• All use a special set of tags to indicate server markup. ASP uses <% and %>, ColdFusion uses <cf[tagname]> and </cf[tagname]>, and PHP uses <?php and ?>.
  • All indicate that they are outputting data: ASP uses Response.Write, ColdFusion uses <cfoutput>, and PHP uses echo.
  • All make explicit reference to the variable name (firstName).
  • All specify that this is a form/POST variable (form variables, as discussed later, are sent using POST): ASP uses Request.Form("firstName"), ColdFusion uses #form.firstName#, while PHP uses $_POST['firstName'].
  • Neither contains any additional code beyond these four points.

You don’t need to memorize this code; there won’t be a quiz on it, and you’ll get plenty of practice with it later. The point for now is to see the deep similarity between what the three snippets are doing: All are requesting a form variable named firstName, and outputting it in the middle of a string of otherwise regular XHTML code. The differences between the three code snippets are therefore completely cosmetic: a matter of syntax and a matter of looking up something in a reference. The hardest part is understanding in the first place that you can capture a value entered in a form and send it back mixed in with plain-old XHTML code.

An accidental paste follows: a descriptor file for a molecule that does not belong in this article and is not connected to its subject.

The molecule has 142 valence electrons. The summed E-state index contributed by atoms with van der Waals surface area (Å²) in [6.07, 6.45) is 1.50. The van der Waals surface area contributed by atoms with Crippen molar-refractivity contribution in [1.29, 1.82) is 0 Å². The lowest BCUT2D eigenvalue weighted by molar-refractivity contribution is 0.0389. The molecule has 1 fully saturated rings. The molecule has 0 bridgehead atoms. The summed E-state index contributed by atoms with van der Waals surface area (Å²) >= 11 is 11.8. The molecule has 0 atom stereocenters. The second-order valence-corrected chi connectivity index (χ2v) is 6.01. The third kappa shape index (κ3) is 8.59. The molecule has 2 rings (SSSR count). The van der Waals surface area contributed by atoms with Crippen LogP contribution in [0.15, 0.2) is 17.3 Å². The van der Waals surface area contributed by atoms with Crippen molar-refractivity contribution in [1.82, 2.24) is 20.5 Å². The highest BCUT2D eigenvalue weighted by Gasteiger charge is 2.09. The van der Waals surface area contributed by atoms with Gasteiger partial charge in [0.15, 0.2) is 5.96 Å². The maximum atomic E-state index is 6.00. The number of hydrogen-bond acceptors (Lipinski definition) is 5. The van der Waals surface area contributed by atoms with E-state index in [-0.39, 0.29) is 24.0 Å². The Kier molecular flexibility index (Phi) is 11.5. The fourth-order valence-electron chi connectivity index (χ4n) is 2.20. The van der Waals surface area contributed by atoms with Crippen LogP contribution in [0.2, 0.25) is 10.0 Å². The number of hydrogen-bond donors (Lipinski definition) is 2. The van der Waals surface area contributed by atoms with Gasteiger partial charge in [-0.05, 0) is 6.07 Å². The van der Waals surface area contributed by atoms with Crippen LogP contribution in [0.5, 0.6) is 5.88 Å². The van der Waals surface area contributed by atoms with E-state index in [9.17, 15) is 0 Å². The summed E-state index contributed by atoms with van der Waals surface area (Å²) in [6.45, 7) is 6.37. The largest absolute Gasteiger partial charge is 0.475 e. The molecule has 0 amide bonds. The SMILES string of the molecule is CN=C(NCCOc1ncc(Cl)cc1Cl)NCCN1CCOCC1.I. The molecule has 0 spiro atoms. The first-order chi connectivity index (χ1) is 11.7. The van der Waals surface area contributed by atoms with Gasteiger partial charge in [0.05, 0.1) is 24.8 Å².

Throughout the book, then, I will present all three sets of code side by side. In all cases, I will deconstruct what the code blocks are doing, so you should understand exactly what is going on. All you have to do is read the three sets of code, and see how each accomplishes in its own way the functions that I outline in the main text.

But before you start getting neck-deep in code, you need to configure your system for dynamic site development.